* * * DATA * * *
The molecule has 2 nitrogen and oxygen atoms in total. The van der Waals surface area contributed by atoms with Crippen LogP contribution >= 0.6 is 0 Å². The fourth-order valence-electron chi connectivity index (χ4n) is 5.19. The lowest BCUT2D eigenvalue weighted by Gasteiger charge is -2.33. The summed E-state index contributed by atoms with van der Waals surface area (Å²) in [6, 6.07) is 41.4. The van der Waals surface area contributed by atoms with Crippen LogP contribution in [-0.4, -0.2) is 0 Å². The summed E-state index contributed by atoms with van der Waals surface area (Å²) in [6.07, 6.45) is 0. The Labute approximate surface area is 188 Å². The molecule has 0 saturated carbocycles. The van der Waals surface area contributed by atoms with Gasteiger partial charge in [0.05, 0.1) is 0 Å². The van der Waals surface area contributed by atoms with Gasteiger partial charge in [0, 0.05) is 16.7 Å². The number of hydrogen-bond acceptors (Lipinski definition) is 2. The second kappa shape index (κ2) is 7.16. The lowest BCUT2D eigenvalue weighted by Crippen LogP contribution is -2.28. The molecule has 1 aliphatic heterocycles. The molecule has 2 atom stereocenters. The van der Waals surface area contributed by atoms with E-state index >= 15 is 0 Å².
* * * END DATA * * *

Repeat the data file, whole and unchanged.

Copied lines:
The molecule has 2 nitrogen and oxygen atoms in total. The van der Waals surface area contributed by atoms with Crippen LogP contribution >= 0.6 is 0 Å². The fourth-order valence-electron chi connectivity index (χ4n) is 5.19. The lowest BCUT2D eigenvalue weighted by Gasteiger charge is -2.33. The summed E-state index contributed by atoms with van der Waals surface area (Å²) in [6, 6.07) is 41.4. The van der Waals surface area contributed by atoms with Crippen LogP contribution in [-0.4, -0.2) is 0 Å². The summed E-state index contributed by atoms with van der Waals surface area (Å²) in [6.07, 6.45) is 0. The Labute approximate surface area is 188 Å². The molecule has 0 saturated carbocycles. The van der Waals surface area contributed by atoms with Gasteiger partial charge in [0.05, 0.1) is 0 Å². The van der Waals surface area contributed by atoms with Gasteiger partial charge in [0, 0.05) is 16.7 Å². The number of hydrogen-bond acceptors (Lipinski definition) is 2. The second kappa shape index (κ2) is 7.16. The lowest BCUT2D eigenvalue weighted by Crippen LogP contribution is -2.28. The molecule has 1 aliphatic heterocycles. The molecule has 2 atom stereocenters. The van der Waals surface area contributed by atoms with E-state index >= 15 is 0 Å².